Fellows' Poetry Prize 2006 - 1st Prize - Glyph, Zoe Brigley


In all of the pre-Columbian New World, only the Maya can be said to have
possessed true writing, if we define that as human speech made visible.

At first the Bishop asked her for the truth,
that blandly Latin script that ploughed his tongue,
but each new symbol, sound to fit the glyphs
would contradict his righteous alphabet
and so he found a clue in singeing flesh:
her drowning, hanging footless from the pine.

And yet her words would fly to him as birds,
years later when the speaker was long dead:
often the hummingbird’s red-throated whir;
the vulture’s prod for jelly, beak for eyes;
stern eagles swooping on his Indian fig,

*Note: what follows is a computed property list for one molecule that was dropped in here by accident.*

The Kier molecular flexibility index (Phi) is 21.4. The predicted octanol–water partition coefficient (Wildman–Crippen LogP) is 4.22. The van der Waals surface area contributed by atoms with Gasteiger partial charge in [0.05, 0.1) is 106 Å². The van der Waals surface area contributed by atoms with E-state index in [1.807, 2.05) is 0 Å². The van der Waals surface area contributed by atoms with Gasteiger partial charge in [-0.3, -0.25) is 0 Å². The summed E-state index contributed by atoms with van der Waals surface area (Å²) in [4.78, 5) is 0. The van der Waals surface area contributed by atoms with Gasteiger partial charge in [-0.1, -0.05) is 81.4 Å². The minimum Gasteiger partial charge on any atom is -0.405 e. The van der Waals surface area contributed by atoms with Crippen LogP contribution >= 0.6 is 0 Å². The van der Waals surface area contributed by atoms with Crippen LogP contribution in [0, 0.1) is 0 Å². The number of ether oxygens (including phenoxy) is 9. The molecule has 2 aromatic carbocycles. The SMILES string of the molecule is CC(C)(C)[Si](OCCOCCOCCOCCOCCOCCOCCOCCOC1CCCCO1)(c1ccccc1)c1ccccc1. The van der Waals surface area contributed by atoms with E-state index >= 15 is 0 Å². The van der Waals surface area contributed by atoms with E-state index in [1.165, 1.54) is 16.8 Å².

while nets retrieved the mystery of cranes.

How could he know tenors of stony glyphs,
their mathematics of an ageing sky.
He sensed a toothless woman in the moon,
but missed the honey harvest of the fly.
He never saw a crone shoulder the sun,
nor knew the lighthouse of the northern star.

The tally of misreading soon advanced
so legions of proud glyphs were rapt by flames,
but speaking in the ballast-base of clay,
new villages were made from wet leaf-beds,
where souls escape to buzz about the pines
and ripening flowers are budding to be read.

Zoë Brigley

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